This month’s Blogger Dossiers features Sydney, who blogs at A Daring Adventure. She’s one of my newer blogger buddies, and I am glad I got to know her better by doing this post. She’s a college student who will be studying abroad soon, and I am thrilled for her. Meet Sydney, everyone, and do follow her on Twitter and Instagram, too!
I’m Sydney, a language enthusiast, lover of Japanese rock bands, someday globetrotter, and avid book collector. I’m guilty of car dancing, I love to go with the flow, and I’m obsessed with skincare. I study English and Japanese in college, and I would love to be a translator someday. For now, though, my goal is to teach English in Japan. In September of this year, I’m shoving myself out of my comfort zone and into the streets of Japan to attend university abroad for 11 months. I turned 20 this month and I’m really excited to start this new chapter of my life. Oh, and my favourite Pokémon is Charmander.
I saw One Ok Rock in concert in Los Angeles, California, in January of this year and I think that night will remain in the Top 10 Best Nights of My Life for a long time. It’s hard to put into words how much I love One Ok, but I’ll say that I cried during “The Beginning“. It helped that I was sweating so much no one around me could tell, but I was totally a mess. I fell in love with this band 7 months ago and have listened to them every single day since then, so having the opportunity to see them live was just . . . incredible. I hope I get to see them in Japan, too!
Sometimes I think of this as my “Japan song” because whenever I listen to it, I’m filled with an overwhelming need to go. I listened to it a lot when I was researching Japanese society and what it would be like to study in Japan, so when I listen to it it’s almost like I’m reminded of why I chose Japan in the first place.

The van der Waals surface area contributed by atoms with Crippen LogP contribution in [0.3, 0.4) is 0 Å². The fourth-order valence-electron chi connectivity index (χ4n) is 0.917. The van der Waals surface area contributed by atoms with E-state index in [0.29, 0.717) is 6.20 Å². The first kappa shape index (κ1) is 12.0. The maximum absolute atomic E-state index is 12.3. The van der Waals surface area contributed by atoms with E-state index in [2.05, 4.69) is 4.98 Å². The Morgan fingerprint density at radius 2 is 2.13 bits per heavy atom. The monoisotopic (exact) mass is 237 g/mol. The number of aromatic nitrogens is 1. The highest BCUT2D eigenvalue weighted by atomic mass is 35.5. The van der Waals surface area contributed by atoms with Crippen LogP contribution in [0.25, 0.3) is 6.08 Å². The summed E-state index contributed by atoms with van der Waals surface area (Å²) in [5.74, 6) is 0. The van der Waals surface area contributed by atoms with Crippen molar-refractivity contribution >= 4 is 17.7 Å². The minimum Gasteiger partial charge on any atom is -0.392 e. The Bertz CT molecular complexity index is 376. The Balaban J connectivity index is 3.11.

Coffee Break Conversation
What started your love for the Japanese language?
I’m a massive language nerd. My Japanese friend (he’s up in that picture with me) nicknamed me “Fumi” (文), which means sentence, literature, writing, etc, because of my love for language. I was always interested in the Japanese language but thought it would be impossible to learn so I never bothered. Last year, some really emotional life stuff happened that pushed me to try things that I never thought I’d be able to do, and learning Japanese was one of those things. I just fell in love with it. I’d never had so much fun learning a language or found such joy in challenges. I started learning Japanese in July of 2016 and since then amazing opportunities have presented themselves, I’ve met incredible people, and I’ve found I feel truer to myself now than I ever did. So I own the Japanese language a lot.
What is one book you recommend to everyone?
Hm . . . probably The Song of Achilles by Madeline Miller. I cried at the end, and the story itself was beautiful from the first to the last page. It’s great for people that like well-written books about complex characters, all of which is rooted in mythology. I still think about Patroclus and Achilles sometimes.
What are some things you have planned to do when you go to Japan for your study abroad?
A better question is what are some things I don’t have planned. ;P I want to do a lot of travelling, especially because I’ll be close to Kyoto and only four hours from Tokyo. I have a good friend that lives in Tokyo and I’m excited to get to visit him! We have Tokyo Disneyland in the plans as well as all of the usual tourist stops. I’d really love to travel all of Japan, though. I have really long breaks between semesters, so I have small plans growing that involve making my way from the southern tip of Japan to the northern. We’ll see . . .
How do you juggle school, work, family/friends, and hobbies? What works and doesn’t work for you?
I won’t lie — it’s exhausting. Some days it feels like too much. But I find that prioritising works the best, and I make sure to give myself plenty of “time off”, too. My school/work life has balanced itself out in the last year because I work mornings now and go to school in the afternoon, which makes it possible for me to have clearer evenings for homework, family time, and sleep. That helps so much. A consistent work schedule does wonders!
If you could give a Ted Talk, what would you talk about and why?
I would talk about the importance of raising children to be multilingual. As someone who wishes their parents had forced them to learn a second language as a child, I can’t stress enough how important I think it is. I hope to someday raise my children in a multilingual and multicultural household because I find them so enriching. You learn far more about the world when you open yourself up to other cultures, and I wish this was a more accepted ideology in America. I will always envy people that grew up speaking two languages because I think they have an incredible advantage in the world.